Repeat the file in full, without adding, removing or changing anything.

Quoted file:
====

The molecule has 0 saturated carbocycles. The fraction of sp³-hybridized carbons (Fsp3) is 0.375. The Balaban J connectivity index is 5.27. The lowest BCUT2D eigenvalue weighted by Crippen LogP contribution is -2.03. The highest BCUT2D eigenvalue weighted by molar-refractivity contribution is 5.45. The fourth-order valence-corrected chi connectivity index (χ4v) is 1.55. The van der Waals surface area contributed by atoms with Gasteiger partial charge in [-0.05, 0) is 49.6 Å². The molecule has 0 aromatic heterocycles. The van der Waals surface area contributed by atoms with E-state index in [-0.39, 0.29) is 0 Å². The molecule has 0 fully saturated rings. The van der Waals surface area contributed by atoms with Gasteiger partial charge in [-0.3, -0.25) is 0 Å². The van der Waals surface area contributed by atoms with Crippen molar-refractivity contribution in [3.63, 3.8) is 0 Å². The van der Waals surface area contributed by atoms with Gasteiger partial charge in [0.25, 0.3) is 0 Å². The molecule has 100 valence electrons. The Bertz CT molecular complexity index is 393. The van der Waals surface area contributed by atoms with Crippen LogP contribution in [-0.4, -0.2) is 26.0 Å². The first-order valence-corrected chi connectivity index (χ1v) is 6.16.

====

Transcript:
The molecule has 0 saturated carbocycles. The fraction of sp³-hybridized carbons (Fsp3) is 0.375. The Balaban J connectivity index is 5.27. The lowest BCUT2D eigenvalue weighted by Crippen LogP contribution is -2.03. The highest BCUT2D eigenvalue weighted by molar-refractivity contribution is 5.45. The fourth-order valence-corrected chi connectivity index (χ4v) is 1.55. The van der Waals surface area contributed by atoms with Gasteiger partial charge in [-0.05, 0) is 49.6 Å². The molecule has 0 aromatic heterocycles. The van der Waals surface area contributed by atoms with E-state index in [-0.39, 0.29) is 0 Å². The molecule has 0 fully saturated rings. The van der Waals surface area contributed by atoms with Gasteiger partial charge in [-0.3, -0.25) is 0 Å². The van der Waals surface area contributed by atoms with Crippen molar-refractivity contribution in [3.63, 3.8) is 0 Å². The van der Waals surface area contributed by atoms with Gasteiger partial charge in [0.25, 0.3) is 0 Å². The molecule has 100 valence electrons. The Bertz CT molecular complexity index is 393. The van der Waals surface area contributed by atoms with Crippen LogP contribution in [-0.4, -0.2) is 26.0 Å². The first-order valence-corrected chi connectivity index (χ1v) is 6.16.